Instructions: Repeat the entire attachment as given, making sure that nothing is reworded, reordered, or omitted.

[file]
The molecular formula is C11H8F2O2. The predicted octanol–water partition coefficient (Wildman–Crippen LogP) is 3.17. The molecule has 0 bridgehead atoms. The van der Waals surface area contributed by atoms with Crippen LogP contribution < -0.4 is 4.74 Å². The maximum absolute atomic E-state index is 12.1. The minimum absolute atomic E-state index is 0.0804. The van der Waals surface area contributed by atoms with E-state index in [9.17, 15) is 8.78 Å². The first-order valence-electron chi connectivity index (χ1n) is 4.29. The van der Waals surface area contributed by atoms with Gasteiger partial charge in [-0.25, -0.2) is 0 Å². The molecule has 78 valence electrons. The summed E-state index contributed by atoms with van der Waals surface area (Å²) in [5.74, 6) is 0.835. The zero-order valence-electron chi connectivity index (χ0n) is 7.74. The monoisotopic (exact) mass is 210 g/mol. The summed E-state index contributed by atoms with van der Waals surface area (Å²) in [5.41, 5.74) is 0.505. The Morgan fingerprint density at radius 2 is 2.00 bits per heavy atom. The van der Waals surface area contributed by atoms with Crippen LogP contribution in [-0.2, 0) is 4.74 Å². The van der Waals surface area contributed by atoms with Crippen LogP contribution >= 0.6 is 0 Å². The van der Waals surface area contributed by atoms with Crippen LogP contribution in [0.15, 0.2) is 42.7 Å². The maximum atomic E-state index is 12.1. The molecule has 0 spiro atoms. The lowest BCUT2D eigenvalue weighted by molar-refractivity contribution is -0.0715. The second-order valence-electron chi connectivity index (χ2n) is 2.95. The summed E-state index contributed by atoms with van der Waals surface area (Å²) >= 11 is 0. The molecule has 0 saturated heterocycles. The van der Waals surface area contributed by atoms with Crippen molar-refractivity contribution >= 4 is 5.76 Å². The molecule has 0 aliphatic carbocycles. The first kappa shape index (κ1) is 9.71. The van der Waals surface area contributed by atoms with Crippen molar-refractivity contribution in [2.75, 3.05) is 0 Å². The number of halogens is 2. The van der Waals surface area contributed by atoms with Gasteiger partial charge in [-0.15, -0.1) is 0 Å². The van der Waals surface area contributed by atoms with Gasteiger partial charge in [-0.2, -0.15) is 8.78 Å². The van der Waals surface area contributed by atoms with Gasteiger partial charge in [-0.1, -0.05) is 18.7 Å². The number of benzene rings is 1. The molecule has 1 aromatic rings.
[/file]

The molecular formula is C11H8F2O2. The predicted octanol–water partition coefficient (Wildman–Crippen LogP) is 3.17. The molecule has 0 bridgehead atoms. The van der Waals surface area contributed by atoms with Crippen LogP contribution < -0.4 is 4.74 Å². The maximum absolute atomic E-state index is 12.1. The minimum absolute atomic E-state index is 0.0804. The van der Waals surface area contributed by atoms with E-state index in [9.17, 15) is 8.78 Å². The first-order valence-electron chi connectivity index (χ1n) is 4.29. The van der Waals surface area contributed by atoms with Gasteiger partial charge in [-0.25, -0.2) is 0 Å². The molecule has 78 valence electrons. The summed E-state index contributed by atoms with van der Waals surface area (Å²) in [5.74, 6) is 0.835. The zero-order valence-electron chi connectivity index (χ0n) is 7.74. The monoisotopic (exact) mass is 210 g/mol. The summed E-state index contributed by atoms with van der Waals surface area (Å²) in [5.41, 5.74) is 0.505. The Morgan fingerprint density at radius 2 is 2.00 bits per heavy atom. The van der Waals surface area contributed by atoms with Crippen LogP contribution in [-0.2, 0) is 4.74 Å². The van der Waals surface area contributed by atoms with Crippen LogP contribution >= 0.6 is 0 Å². The van der Waals surface area contributed by atoms with Crippen LogP contribution in [0.15, 0.2) is 42.7 Å². The maximum atomic E-state index is 12.1. The molecule has 0 spiro atoms. The lowest BCUT2D eigenvalue weighted by molar-refractivity contribution is -0.0715. The second-order valence-electron chi connectivity index (χ2n) is 2.95. The summed E-state index contributed by atoms with van der Waals surface area (Å²) >= 11 is 0. The molecule has 0 saturated heterocycles. The van der Waals surface area contributed by atoms with Crippen molar-refractivity contribution >= 4 is 5.76 Å². The molecule has 0 aliphatic carbocycles. The first kappa shape index (κ1) is 9.71. The van der Waals surface area contributed by atoms with Crippen molar-refractivity contribution in [2.75, 3.05) is 0 Å². The number of halogens is 2. The van der Waals surface area contributed by atoms with Gasteiger partial charge in [-0.15, -0.1) is 0 Å². The van der Waals surface area contributed by atoms with Gasteiger partial charge in [-0.2, -0.15) is 8.78 Å². The van der Waals surface area contributed by atoms with Gasteiger partial charge in [-0.1, -0.05) is 18.7 Å². The number of benzene rings is 1. The molecule has 1 aromatic rings.